We want our Presidents to enjoy the job. We feel unsettled when a chief executive constantly reminds us of how difficult, lonely and miserable it can be at the top. We want to say: Stop whining! We don’t care! You wanted the job, and we gave it to you. Do it. And look like you’re enjoying it.
 
In a world that seems so complicated and dangerous – think Ukraine, Gaza Strip and child immigrants at the border – we feel better if we feel like the job isn’t too big for the President.
 
Somehow it all reminded me of the difference between Rory McIlroy and Tiger Woods at the Open last weekend. Last week, and even back when Tiger was winning, he never seemed to be having fun. Certainly last week, but also even when Rory is losing, he seems to be having fun.
 
It also recalls Obama’s listless, lackluster performance at his first debate with Mitt Romney in 2012. He seemed disengaged and disinterested. And that discourages no one more than his supporters.
 
Go to Starbucks, Mr. President. Have a stimulating, pleasant dinner. Get away from the responsibilities every now and then. But then get back to work, and have fun. We’ll all feel a lot better.

 

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22

No one’s explained why a Malaysian airliner was flying over a war zone but when it was shot down Senator John McCain had no doubt who to blame: Obama.

It was, McCain adamantly told Fox News, Obama’s fault because he hadn’t given the Ukrainians more guns.
 
I reckon McCain figures if the Ukrainians had more guns they’d have shot (months ago) the varmint who pushed the button to launch that missile but, of course, that’s a lot like saying General Lee would have won Gettysburg if the stars had aligned differently.
 
President Obama has turned out to be Republicans’ worst nightmare. The Uber-Villain of all time.  But, still, you can’t blame one fellow for everything.

 

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11
What on earth do you do when a eight-year-old lands on your doorstep?
 
I heard two spokesmen on the radio today with answers – the first told a story of a lone girl, one of the border children, who after being repeatedly raped by gangs in Honduras, trudged or rode on the tops of trains, clinging to boxcar roofs, 500 miles across Mexico to arrive in Texas hollow-cheeked with hunger.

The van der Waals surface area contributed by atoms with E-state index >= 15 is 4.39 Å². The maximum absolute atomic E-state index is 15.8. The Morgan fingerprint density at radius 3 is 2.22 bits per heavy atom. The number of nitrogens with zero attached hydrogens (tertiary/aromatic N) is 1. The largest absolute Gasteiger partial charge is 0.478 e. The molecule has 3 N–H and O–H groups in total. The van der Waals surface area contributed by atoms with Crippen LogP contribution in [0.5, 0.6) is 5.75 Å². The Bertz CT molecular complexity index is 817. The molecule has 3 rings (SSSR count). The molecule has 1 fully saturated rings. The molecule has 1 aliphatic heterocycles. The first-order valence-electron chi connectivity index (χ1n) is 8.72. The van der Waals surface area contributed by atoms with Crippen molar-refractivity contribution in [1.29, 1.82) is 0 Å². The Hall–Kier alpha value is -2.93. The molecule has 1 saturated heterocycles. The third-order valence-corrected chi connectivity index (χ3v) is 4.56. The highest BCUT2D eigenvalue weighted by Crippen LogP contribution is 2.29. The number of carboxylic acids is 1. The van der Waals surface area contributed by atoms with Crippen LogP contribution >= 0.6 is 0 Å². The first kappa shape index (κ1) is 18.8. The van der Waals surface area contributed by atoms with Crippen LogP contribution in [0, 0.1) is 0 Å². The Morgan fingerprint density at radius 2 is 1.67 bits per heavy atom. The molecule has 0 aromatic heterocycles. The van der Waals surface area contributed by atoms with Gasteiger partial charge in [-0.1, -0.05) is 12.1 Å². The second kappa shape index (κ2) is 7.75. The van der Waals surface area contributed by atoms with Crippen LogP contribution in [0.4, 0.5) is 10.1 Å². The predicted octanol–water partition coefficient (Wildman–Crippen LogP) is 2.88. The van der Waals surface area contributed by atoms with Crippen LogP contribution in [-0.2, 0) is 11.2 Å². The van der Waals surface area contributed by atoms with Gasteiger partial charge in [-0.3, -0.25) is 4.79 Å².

The other spokesman explained half the border children hadn’t trudged across Mexico alone at all – they’d been carried by smugglers paid by families who were desperate to get their sons and daughters out of El Salvador, Honduras or Guatemala.
 
Of course, up in Congress, Republicans say Obama’s to blame for the whole mess.  He  threw open the door to the border children when he decided not to deport the “Dream Children.”
 
And the Democrats, of course, say Republicans are ogres with no hearts.
 
And, finally, President Obama wants Congress to give him $3.7 billion to deal with the crisis – which comes to $74,000 per child. 
 
So with all this passion and all these political agendas clouding the rhetorical air who can we believe?  And how do we figure out what we ought to do?
 
In a way the answer’s simple: If a weary, bedraggled eight-year-old turned up on your doorstep one night would you turn him away? 
 
No.  Lord willing, you’d lend him or her a helping hand.
 
Beyond that, since there are 50,000 children on our doorstep, there’s one other question to ask we have to answer: Are these children refugees or illegal immigrants?
 
Because if a child’s fleeing in terror – whether it’s from gang rapes or other sins – well, to put it bluntly: In America we help refugees.  We may not make them citizens.  But we don’t turn them away either.
 
And if these children are illegal immigrants? If they’re not fleeing from violence or abuse?
 
Well, then, like all runaway children, we return them to their parents.